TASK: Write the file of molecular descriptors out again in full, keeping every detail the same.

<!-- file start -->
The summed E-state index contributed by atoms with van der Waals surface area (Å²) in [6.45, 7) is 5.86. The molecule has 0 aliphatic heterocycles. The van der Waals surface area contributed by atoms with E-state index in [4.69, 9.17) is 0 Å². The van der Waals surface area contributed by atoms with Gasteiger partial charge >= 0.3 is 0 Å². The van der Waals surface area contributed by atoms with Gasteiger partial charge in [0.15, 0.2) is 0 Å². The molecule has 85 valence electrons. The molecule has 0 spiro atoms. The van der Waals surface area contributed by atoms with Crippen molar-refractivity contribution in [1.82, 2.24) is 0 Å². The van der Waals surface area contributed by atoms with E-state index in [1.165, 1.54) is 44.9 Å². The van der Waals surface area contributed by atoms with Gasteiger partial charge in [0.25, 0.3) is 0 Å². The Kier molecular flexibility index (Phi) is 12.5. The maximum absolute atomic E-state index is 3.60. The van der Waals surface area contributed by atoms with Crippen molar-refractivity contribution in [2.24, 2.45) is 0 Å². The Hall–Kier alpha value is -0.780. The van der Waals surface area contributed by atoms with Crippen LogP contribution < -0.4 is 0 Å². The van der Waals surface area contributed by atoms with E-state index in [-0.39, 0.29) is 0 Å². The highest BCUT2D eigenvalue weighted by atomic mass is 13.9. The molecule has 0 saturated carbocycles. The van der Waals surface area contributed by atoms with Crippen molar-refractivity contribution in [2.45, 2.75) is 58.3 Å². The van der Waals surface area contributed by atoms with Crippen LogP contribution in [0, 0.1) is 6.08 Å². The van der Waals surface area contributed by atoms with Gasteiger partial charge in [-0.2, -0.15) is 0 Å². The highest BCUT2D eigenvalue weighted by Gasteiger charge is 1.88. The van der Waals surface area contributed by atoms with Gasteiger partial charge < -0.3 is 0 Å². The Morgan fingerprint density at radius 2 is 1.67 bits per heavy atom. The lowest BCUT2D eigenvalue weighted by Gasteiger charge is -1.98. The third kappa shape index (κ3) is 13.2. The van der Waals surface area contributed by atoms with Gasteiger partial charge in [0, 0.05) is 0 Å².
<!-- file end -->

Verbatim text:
The summed E-state index contributed by atoms with van der Waals surface area (Å²) in [6.45, 7) is 5.86. The molecule has 0 aliphatic heterocycles. The van der Waals surface area contributed by atoms with E-state index in [4.69, 9.17) is 0 Å². The van der Waals surface area contributed by atoms with Gasteiger partial charge >= 0.3 is 0 Å². The van der Waals surface area contributed by atoms with Gasteiger partial charge in [0.15, 0.2) is 0 Å². The molecule has 85 valence electrons. The molecule has 0 spiro atoms. The van der Waals surface area contributed by atoms with Crippen molar-refractivity contribution in [1.82, 2.24) is 0 Å². The van der Waals surface area contributed by atoms with E-state index in [1.165, 1.54) is 44.9 Å². The van der Waals surface area contributed by atoms with Gasteiger partial charge in [0.25, 0.3) is 0 Å². The Kier molecular flexibility index (Phi) is 12.5. The maximum absolute atomic E-state index is 3.60. The van der Waals surface area contributed by atoms with Crippen molar-refractivity contribution in [2.24, 2.45) is 0 Å². The Hall–Kier alpha value is -0.780. The van der Waals surface area contributed by atoms with Crippen LogP contribution < -0.4 is 0 Å². The van der Waals surface area contributed by atoms with E-state index in [-0.39, 0.29) is 0 Å². The highest BCUT2D eigenvalue weighted by atomic mass is 13.9. The molecule has 0 saturated carbocycles. The van der Waals surface area contributed by atoms with Crippen molar-refractivity contribution in [2.45, 2.75) is 58.3 Å². The van der Waals surface area contributed by atoms with Crippen LogP contribution in [0, 0.1) is 6.08 Å². The van der Waals surface area contributed by atoms with Gasteiger partial charge in [-0.2, -0.15) is 0 Å². The highest BCUT2D eigenvalue weighted by Gasteiger charge is 1.88. The van der Waals surface area contributed by atoms with Gasteiger partial charge < -0.3 is 0 Å². The Morgan fingerprint density at radius 2 is 1.67 bits per heavy atom. The lowest BCUT2D eigenvalue weighted by Gasteiger charge is -1.98. The third kappa shape index (κ3) is 13.2. The van der Waals surface area contributed by atoms with Gasteiger partial charge in [0, 0.05) is 0 Å².